The Intergenerational Cycle of Criminality—Association with Psychopathy*


  • *

    Financial support provided to Dr. Helinä Häkkänen by the Academy of Finland (Personal Grants No. 75697 and No. 211176) on a series of studies on Finnish homicide.

Additional information and reprint requests:
Eila Repo-Tiihonen, M.D., Ph.D.
Department of Forensic Psychiatry
University of Kuopio
Niuvanniemi Hospital
FI-70240 Kuopio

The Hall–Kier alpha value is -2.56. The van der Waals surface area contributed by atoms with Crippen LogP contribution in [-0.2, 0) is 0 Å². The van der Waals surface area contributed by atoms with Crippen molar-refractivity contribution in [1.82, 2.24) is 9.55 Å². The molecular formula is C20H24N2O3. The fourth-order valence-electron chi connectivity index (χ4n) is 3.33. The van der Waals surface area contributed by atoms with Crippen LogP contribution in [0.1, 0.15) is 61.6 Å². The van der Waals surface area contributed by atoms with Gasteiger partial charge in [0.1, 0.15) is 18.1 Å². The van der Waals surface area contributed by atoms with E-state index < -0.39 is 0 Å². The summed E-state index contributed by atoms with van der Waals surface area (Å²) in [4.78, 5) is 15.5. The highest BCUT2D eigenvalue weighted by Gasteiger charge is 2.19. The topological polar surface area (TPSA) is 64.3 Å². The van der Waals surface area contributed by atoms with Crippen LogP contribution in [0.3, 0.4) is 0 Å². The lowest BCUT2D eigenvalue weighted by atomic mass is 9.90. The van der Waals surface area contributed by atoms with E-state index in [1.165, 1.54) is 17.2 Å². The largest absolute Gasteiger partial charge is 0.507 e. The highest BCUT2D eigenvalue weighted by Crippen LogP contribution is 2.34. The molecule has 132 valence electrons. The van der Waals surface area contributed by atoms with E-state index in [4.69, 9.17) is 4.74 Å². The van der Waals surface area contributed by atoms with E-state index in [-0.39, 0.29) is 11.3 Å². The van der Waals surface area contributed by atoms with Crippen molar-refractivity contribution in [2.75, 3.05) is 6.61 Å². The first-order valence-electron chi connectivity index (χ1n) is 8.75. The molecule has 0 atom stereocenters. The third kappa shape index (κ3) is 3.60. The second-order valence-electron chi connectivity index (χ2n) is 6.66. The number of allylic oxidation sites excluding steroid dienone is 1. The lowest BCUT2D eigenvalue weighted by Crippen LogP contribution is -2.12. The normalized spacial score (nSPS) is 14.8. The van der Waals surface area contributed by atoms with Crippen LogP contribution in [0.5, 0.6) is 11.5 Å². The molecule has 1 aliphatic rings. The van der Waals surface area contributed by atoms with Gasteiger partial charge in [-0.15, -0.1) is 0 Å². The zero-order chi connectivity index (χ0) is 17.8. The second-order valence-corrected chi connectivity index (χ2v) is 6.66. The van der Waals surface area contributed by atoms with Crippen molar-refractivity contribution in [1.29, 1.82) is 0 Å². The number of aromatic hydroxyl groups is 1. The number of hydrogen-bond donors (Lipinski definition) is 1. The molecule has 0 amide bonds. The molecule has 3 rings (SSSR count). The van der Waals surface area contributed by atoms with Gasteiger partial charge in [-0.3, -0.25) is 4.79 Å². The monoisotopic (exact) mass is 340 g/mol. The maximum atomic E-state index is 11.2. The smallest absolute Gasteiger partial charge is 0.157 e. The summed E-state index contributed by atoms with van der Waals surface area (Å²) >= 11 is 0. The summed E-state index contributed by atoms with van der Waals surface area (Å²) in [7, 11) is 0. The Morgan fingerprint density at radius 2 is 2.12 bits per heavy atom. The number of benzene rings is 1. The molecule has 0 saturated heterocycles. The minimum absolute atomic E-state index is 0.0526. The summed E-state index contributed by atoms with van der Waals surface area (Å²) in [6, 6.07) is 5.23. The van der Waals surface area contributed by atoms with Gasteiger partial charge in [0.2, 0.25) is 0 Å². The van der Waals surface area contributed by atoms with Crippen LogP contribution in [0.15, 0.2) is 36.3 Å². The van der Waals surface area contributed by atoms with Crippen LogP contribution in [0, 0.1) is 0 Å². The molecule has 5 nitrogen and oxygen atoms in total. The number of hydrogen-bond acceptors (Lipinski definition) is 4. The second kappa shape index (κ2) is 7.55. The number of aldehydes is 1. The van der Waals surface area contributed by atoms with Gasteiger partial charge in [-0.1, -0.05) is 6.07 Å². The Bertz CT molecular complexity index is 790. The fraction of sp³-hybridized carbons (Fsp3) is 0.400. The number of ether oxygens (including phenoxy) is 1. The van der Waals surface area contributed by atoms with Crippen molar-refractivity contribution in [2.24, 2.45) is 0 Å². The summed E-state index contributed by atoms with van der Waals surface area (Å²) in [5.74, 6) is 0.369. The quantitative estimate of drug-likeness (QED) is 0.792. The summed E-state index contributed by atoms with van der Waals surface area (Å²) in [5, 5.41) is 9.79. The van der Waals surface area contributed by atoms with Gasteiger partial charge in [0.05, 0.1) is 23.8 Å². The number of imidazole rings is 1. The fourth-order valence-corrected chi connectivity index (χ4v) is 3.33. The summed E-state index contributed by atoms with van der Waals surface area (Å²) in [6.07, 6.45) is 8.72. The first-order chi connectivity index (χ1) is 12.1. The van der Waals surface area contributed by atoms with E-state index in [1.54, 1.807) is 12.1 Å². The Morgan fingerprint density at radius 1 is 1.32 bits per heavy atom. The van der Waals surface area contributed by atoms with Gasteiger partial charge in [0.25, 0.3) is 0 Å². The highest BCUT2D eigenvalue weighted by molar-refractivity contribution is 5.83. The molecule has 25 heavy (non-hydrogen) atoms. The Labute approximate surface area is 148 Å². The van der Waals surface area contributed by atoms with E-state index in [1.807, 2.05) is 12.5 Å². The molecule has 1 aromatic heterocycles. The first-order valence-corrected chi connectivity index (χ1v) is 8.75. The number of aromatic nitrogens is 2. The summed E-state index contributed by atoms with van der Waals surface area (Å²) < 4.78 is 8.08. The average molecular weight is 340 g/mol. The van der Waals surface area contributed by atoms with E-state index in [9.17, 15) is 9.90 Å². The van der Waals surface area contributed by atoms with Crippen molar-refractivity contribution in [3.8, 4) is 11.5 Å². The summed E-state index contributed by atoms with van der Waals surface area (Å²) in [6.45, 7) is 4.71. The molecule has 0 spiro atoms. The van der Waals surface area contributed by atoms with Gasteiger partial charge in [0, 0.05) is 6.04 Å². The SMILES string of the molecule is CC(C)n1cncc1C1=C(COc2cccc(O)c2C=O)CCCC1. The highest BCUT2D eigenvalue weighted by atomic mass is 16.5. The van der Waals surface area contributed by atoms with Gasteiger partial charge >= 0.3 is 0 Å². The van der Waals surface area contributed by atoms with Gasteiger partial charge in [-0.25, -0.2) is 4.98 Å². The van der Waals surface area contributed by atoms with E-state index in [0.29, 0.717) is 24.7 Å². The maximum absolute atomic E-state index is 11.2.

Abstract:  Preventive interventions early in life are likely to lower the risk of intergenerational transmission of criminal behavior. We investigated if psychopathy among homicidal offenders is associated with criminal offending among the offenders’ offspring. The basic sample consisted of consecutive Finnish homicide offenders (during 1995–2004) who had been subjected to a forensic psychiatric examination and rated for a file-based PCL-R, and their offspring. Criminal behavior among both genders of the offspring was more common than in the general population. In general, the offspring’s crimes against others (e.g., threat, intimidation, deprivation of freedom, breach of domicile) were associated with their parent’s psychopathy. A grandfather’s major mental disorder was associated with a high rate of crime committed by the offspring. Especially, the sons of male psychopathic homicidal offenders had the highest rate of committing crimes, which was often expressed as vandalism. However, both genders of offspring seem to require special preventive programs to ameliorate these problems.